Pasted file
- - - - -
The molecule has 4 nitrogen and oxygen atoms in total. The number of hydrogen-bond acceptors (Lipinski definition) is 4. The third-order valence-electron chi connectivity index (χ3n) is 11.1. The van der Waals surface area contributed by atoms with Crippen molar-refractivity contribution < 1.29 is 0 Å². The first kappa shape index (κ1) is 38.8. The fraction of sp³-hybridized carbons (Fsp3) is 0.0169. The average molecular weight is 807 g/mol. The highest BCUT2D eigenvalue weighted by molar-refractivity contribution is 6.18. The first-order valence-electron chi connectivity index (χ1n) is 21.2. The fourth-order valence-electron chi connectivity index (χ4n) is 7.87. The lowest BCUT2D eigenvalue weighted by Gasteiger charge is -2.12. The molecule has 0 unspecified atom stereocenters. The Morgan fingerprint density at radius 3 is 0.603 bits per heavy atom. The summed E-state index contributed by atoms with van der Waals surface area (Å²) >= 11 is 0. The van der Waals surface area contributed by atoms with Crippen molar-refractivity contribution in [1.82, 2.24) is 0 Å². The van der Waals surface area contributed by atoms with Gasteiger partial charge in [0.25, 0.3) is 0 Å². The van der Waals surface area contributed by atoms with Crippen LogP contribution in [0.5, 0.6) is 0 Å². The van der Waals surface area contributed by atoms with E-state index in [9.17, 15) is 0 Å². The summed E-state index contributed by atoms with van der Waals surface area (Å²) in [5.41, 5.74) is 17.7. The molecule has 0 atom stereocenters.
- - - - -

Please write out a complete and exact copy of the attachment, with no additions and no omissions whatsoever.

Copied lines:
The molecule has 4 nitrogen and oxygen atoms in total. The number of hydrogen-bond acceptors (Lipinski definition) is 4. The third-order valence-electron chi connectivity index (χ3n) is 11.1. The van der Waals surface area contributed by atoms with Crippen molar-refractivity contribution < 1.29 is 0 Å². The first kappa shape index (κ1) is 38.8. The fraction of sp³-hybridized carbons (Fsp3) is 0.0169. The average molecular weight is 807 g/mol. The highest BCUT2D eigenvalue weighted by molar-refractivity contribution is 6.18. The first-order valence-electron chi connectivity index (χ1n) is 21.2. The fourth-order valence-electron chi connectivity index (χ4n) is 7.87. The lowest BCUT2D eigenvalue weighted by Gasteiger charge is -2.12. The molecule has 0 unspecified atom stereocenters. The Morgan fingerprint density at radius 3 is 0.603 bits per heavy atom. The summed E-state index contributed by atoms with van der Waals surface area (Å²) >= 11 is 0. The van der Waals surface area contributed by atoms with Crippen molar-refractivity contribution in [1.82, 2.24) is 0 Å². The van der Waals surface area contributed by atoms with Gasteiger partial charge in [0.25, 0.3) is 0 Å². The van der Waals surface area contributed by atoms with Crippen LogP contribution in [0.5, 0.6) is 0 Å². The van der Waals surface area contributed by atoms with E-state index in [9.17, 15) is 0 Å². The summed E-state index contributed by atoms with van der Waals surface area (Å²) in [5.41, 5.74) is 17.7. The molecule has 0 atom stereocenters.